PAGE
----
Ongoing education, awareness and training should be accelerated because people need to show behavioural change and attributes. It is not good for some water experts to continue talking about what they call “water blindness”, referring to poor management practices by human beings who have used water since time immemorial. In this regard, relevant authorities, industries, companies, institutions and communities continue demonstrating lack of critical competences in managing water.

During the rainy seasons, too much water is lost or wasted instead of being strategically harnessed in order to save lives. Communities can participate in various forms of rain-water harvesting techniques both in the urban and rural areas.

There are also sectors in the country that have shown water damaging footprints through polluting numerous water bodies like rivers, lakes and dams. From face value, one would think that Zimbabwe has lots of safe water, but there are some dams and lakes that have been polluted with industrial chemicals and are no longer suitable as trusted water sources for human consumption.

The country also experiences aging water infrastructure and pipes that are continuously bursting or lack of money to buy water purifying chemicals. While this is referring to water that is available in the country, there are also indications and forecasts that the rest of the Sadc region will face acute water shortages due to erratic rainfall patterns currently obtaining in the region because of climate change.

Besides the urban set up consuming large components of water through household consumption and industrial use, too much water is also lost during watering of recreational facilities such as play areas, stadiums, municipal parks, institutional and company lawns. This is the extent to which water can support livelihoods including small and large scale irrigation schemes.

Among the Sustainable Development Goals (SDGs), goal number 6 is Clean Water and Sanitation. In this regard, it is not only a question of having water, but is the water safe and can it also support human livelihoods. For that reason, water is life, critical and fundamental.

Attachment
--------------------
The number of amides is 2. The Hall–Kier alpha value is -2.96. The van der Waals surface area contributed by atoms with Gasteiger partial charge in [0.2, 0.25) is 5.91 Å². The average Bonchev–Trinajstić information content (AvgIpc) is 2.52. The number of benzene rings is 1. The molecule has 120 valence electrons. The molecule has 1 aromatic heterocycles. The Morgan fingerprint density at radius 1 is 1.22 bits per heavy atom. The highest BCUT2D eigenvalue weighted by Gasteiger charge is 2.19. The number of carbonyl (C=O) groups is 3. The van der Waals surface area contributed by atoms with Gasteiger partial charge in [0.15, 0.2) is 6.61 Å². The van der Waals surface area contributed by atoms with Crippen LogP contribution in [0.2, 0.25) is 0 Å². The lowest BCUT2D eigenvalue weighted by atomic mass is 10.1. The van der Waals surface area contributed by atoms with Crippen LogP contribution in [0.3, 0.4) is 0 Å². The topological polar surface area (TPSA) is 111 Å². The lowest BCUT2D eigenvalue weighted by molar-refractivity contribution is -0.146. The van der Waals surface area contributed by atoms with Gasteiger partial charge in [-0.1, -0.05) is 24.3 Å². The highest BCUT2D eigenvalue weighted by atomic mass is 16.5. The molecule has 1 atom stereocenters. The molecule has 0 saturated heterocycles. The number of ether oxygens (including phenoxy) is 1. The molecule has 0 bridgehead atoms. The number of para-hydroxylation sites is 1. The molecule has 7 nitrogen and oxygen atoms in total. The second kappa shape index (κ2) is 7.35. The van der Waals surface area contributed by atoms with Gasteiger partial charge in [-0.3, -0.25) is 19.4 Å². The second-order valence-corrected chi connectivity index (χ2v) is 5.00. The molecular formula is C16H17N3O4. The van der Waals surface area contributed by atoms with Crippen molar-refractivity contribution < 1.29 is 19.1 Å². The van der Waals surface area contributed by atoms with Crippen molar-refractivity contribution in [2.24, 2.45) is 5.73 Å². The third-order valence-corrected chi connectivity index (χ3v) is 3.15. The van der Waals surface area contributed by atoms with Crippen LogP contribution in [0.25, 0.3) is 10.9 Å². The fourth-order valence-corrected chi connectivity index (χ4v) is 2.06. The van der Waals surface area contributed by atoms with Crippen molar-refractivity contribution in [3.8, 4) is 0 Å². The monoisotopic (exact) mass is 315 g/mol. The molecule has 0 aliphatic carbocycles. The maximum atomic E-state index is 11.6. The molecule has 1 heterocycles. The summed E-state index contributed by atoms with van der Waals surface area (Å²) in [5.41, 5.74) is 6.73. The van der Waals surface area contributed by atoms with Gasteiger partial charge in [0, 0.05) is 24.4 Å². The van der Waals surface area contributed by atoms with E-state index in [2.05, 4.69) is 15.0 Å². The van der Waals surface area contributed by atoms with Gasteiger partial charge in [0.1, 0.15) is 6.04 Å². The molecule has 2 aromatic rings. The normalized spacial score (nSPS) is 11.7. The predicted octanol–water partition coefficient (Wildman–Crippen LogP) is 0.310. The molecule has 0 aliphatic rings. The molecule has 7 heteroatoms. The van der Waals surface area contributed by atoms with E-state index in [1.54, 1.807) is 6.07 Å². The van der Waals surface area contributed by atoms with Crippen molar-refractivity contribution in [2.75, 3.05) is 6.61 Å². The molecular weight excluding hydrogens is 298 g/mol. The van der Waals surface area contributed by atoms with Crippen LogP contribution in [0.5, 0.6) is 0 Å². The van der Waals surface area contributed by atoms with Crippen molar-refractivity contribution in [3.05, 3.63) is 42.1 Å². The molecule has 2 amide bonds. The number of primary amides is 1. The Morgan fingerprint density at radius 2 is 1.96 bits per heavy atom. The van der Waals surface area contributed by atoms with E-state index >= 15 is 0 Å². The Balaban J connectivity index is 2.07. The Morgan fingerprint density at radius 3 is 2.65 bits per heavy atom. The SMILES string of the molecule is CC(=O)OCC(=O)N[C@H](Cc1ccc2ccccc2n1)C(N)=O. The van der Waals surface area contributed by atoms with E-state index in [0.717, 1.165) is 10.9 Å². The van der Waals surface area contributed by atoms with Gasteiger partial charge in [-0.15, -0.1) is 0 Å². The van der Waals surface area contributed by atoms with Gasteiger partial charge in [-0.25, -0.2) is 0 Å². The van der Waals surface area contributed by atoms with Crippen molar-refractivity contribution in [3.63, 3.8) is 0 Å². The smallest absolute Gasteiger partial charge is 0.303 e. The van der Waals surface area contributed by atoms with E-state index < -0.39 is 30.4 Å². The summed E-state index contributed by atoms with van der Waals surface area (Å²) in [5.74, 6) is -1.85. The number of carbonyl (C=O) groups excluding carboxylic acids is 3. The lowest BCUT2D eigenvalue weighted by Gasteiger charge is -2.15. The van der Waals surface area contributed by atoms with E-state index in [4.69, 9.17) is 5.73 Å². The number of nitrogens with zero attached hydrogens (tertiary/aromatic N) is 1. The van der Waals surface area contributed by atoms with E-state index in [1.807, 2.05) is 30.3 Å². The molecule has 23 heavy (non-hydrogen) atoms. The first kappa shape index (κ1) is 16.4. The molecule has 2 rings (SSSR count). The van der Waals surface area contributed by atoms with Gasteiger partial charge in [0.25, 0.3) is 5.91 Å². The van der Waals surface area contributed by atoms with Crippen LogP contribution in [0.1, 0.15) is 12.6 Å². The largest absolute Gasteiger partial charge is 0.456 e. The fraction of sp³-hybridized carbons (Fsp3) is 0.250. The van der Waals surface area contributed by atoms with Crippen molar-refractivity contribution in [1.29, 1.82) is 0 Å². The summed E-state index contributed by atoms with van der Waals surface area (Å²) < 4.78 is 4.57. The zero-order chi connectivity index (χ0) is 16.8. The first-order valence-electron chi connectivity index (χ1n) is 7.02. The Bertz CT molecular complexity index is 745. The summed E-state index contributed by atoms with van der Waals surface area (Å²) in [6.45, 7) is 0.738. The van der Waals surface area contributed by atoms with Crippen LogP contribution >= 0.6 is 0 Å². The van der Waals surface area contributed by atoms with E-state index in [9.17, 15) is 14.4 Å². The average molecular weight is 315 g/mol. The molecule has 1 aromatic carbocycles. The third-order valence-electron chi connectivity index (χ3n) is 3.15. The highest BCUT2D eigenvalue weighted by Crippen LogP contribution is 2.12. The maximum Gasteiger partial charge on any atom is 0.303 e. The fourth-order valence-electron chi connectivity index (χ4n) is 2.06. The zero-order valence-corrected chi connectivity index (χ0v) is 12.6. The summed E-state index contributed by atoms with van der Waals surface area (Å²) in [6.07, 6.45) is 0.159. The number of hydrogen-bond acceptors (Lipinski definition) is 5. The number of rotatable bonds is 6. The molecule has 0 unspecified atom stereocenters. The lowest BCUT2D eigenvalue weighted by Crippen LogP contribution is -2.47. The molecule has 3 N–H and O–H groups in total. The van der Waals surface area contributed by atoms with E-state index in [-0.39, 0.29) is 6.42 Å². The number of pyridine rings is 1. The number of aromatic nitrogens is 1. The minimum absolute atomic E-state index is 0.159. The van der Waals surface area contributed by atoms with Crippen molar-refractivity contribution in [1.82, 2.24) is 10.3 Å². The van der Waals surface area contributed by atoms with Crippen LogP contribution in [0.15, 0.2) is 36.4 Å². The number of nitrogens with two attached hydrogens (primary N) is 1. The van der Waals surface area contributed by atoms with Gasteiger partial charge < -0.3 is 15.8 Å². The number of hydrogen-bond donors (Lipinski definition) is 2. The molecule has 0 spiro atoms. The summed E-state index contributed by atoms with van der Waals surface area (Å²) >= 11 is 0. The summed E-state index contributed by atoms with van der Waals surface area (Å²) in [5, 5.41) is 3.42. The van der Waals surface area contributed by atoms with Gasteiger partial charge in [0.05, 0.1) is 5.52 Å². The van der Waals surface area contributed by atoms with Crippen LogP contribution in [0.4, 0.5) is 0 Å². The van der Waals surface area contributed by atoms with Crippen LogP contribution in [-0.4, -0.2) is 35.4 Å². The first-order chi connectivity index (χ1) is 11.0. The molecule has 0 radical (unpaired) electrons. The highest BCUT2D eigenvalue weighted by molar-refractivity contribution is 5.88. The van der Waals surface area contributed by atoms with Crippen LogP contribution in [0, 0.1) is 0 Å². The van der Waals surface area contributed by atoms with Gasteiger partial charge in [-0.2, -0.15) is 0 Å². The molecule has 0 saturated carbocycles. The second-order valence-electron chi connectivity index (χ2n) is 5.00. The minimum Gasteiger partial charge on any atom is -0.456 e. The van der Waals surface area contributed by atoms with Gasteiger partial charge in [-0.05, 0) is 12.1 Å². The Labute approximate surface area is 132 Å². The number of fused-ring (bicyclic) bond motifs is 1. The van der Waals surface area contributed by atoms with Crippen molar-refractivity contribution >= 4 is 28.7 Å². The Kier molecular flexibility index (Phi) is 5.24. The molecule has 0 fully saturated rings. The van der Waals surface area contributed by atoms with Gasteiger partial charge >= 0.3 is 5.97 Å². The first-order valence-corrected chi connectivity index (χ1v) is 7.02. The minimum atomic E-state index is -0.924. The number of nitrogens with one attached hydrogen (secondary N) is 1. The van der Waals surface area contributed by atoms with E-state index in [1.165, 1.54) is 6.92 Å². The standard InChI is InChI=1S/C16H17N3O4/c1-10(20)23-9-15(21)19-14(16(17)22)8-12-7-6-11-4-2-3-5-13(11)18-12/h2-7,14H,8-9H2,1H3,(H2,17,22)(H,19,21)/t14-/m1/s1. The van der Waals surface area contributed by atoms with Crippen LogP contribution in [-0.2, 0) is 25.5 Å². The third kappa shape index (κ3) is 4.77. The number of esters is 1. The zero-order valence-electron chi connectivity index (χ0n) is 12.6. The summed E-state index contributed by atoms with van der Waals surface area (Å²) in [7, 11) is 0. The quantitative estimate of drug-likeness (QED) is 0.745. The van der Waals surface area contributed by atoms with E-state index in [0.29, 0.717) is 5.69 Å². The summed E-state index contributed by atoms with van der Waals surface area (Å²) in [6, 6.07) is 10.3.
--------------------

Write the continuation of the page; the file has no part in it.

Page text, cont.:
That is why it combines well with SDGs 1 (no poverty), 2 (zero hunger), 3 (good health and wellbeing), 8 (decent work and economic growth), 11 (sustainable cities and communities), 13 (Climate action), 14 (life below water) and 15 (life on land) among others. For the majority of these SDGs to be realised, it does not happen in isolation, but through combining sufficiently well with water.

In the event of having water in abundance, due to above normal rainfall, flooding or cyclones, communities are required to have sustainable and working knowledge of water harvesting techniques in order to have small-scale water reserves for future uses. Even the underground water reserves such as shallow or deep wells should not be overdrawn for irrigation or building purposes.

Drip irrigation pipes, which are out of reach of many, are the most recommended in saving water. Construction of small-scale water reservoirs at community levels can go a long way in alleviating inherent water scarcities, while long term solutions would be to plant trees around these human made water reservoirs.

This is important in retaining the soil moisture, supporting green growth and natural ecosystems underground, forest regeneration and a secure environment.

Above all, depending on the nature of trees grown, whether indigenous for poles, timber, shade and leaves for manure or exotic and other indigenous trees for fruits and seed species, all these can contribute to climate resilience and monetary value, without destroying the environment.

 Peter Makwanya is a climate change communicator. He writes in his personal capacity and can be contacted on: petrovmoyt@gmail.com